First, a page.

3 Foam Roller Exercises to Limber You Up

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Foam Roller Illustration by Alexandra Gritz
Foam Roller Illustration by Alexandra Gritz

Pretty much everyone can benefit from a few foam roller exercises, says physical therapist Alison McGinnis at Finish Line Physical Therapy in New York City. She previously told us why. Here, she shares three moves that will loosen you up fast.

FOR QUADS

Place the roller about 1 inch above your kneecap. Do the following sequence, moving the roller from your knee toward your hip.

  • Roll 2 inches up the leg, 1 inch down. Repeat twice.
  • Move your leg side to side.
  • Bend your knee toward your butt (bottom illo, above).
  • Repeat sequence on your lateral quad (top illo, above).
  • Repeat with the other leg.

 

Foam Roller Illustration by Alexandra Gritz
Foam Roller Illustration by Alexandra Gritz

 

FOR CALVES

Sit on the ground with the roller under your Achilles tendon. Do the following sequence, moving the roller up until you reach the top of the calf. (You’ll really need to use your core muscles with this one.)

  • Move 2 inches up the leg, then 1 inch down. Repeat four times.
  • Move your leg side to side two times.
  • Rotate your ankle clockwise, then counterclockwise two times.
  • Repeat the above sequence on the inner (medial) and outer (lateral) parts of the calf.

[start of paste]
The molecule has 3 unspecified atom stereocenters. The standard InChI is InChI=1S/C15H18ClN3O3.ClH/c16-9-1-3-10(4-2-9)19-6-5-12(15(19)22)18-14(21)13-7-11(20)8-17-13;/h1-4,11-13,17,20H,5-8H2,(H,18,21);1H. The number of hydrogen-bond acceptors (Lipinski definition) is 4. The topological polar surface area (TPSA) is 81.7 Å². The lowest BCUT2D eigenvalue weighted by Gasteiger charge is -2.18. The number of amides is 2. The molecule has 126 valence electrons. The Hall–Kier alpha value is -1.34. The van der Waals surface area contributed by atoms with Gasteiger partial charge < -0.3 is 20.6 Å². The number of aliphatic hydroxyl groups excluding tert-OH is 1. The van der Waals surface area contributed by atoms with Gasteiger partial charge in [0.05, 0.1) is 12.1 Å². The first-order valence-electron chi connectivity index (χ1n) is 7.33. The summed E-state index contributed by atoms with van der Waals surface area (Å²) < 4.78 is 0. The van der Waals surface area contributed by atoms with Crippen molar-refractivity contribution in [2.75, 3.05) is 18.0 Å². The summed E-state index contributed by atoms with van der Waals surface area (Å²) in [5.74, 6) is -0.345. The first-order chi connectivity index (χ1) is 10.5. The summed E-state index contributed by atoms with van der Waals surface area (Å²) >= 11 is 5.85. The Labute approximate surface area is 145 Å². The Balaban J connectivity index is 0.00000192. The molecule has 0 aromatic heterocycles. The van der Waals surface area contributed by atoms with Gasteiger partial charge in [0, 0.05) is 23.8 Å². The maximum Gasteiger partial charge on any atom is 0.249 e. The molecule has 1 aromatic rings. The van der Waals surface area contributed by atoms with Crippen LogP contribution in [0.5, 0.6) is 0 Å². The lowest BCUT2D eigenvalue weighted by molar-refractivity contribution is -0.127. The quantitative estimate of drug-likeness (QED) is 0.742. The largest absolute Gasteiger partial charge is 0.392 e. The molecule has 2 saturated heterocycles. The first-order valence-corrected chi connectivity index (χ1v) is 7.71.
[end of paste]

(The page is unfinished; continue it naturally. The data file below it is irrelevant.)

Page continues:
Foam Roller Illustration by Alexandra Gritz
Foam Roller Illustration by Alexandra Gritz

FOR THE THORACIC SPINE

Lie on your back with the roller at a right angle to your spine, under your shoulder blades. (As you roll, remember to stay off your low back; roll only where you have ribs for support.)

  • Lift your hips off the ground (keeping your core tight) and move one arm in all three planes of motion: overhead to the same side (bottom illo, above), overhead and side-bend your arm to the opposite shoulder, and rotating overhead toward the opposite shoulder (top illo, above).
  • Repeat five times for each plane and then switch arms.
  • Then move to a new spot along your thoracic spine.

Because rolling typically requires getting down on the floor, if you aren’t able to get up and down safely, McGinnis suggests seeking modifications for rolling while standing or sitting.

ILLUSTRATIONS: ALEXANDRA GRITZ

This article was written by Karie Lynn Frost and originally appeared in The Fine Line